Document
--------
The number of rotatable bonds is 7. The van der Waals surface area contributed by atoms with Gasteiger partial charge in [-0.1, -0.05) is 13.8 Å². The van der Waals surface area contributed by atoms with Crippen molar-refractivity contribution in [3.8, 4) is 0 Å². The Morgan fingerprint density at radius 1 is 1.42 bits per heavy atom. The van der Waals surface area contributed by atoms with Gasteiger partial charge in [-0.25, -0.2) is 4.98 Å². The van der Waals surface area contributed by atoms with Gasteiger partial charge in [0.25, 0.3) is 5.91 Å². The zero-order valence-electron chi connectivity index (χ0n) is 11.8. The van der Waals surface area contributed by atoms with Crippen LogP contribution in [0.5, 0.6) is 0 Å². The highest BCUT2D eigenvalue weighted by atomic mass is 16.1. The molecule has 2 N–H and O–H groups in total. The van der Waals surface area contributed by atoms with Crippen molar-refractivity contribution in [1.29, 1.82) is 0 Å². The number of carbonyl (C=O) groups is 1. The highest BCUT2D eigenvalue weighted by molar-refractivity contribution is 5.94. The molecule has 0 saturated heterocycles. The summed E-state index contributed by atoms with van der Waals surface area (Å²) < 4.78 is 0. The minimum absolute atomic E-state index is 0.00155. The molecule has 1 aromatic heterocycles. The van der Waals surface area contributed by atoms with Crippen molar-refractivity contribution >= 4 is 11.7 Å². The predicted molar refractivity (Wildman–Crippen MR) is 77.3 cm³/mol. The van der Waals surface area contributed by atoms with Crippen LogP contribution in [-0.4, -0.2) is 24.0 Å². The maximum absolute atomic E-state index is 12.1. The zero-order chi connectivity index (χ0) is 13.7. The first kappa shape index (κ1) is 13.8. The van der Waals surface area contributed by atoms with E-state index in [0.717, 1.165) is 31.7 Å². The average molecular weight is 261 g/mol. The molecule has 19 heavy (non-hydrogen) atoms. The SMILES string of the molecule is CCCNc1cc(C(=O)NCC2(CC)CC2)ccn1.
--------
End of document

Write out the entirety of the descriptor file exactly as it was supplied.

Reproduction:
The number of rotatable bonds is 7. The van der Waals surface area contributed by atoms with Gasteiger partial charge in [-0.1, -0.05) is 13.8 Å². The van der Waals surface area contributed by atoms with Crippen molar-refractivity contribution in [3.8, 4) is 0 Å². The Morgan fingerprint density at radius 1 is 1.42 bits per heavy atom. The van der Waals surface area contributed by atoms with Gasteiger partial charge in [-0.25, -0.2) is 4.98 Å². The van der Waals surface area contributed by atoms with Gasteiger partial charge in [0.25, 0.3) is 5.91 Å². The zero-order valence-electron chi connectivity index (χ0n) is 11.8. The van der Waals surface area contributed by atoms with Crippen LogP contribution in [0.5, 0.6) is 0 Å². The highest BCUT2D eigenvalue weighted by atomic mass is 16.1. The molecule has 2 N–H and O–H groups in total. The van der Waals surface area contributed by atoms with Crippen molar-refractivity contribution in [1.29, 1.82) is 0 Å². The number of carbonyl (C=O) groups is 1. The highest BCUT2D eigenvalue weighted by molar-refractivity contribution is 5.94. The molecule has 0 saturated heterocycles. The summed E-state index contributed by atoms with van der Waals surface area (Å²) < 4.78 is 0. The minimum absolute atomic E-state index is 0.00155. The molecule has 1 aromatic heterocycles. The van der Waals surface area contributed by atoms with Crippen molar-refractivity contribution >= 4 is 11.7 Å². The predicted molar refractivity (Wildman–Crippen MR) is 77.3 cm³/mol. The van der Waals surface area contributed by atoms with Crippen LogP contribution in [-0.4, -0.2) is 24.0 Å². The maximum absolute atomic E-state index is 12.1. The zero-order chi connectivity index (χ0) is 13.7. The first kappa shape index (κ1) is 13.8. The van der Waals surface area contributed by atoms with E-state index in [0.717, 1.165) is 31.7 Å². The average molecular weight is 261 g/mol. The molecule has 19 heavy (non-hydrogen) atoms. The SMILES string of the molecule is CCCNc1cc(C(=O)NCC2(CC)CC2)ccn1.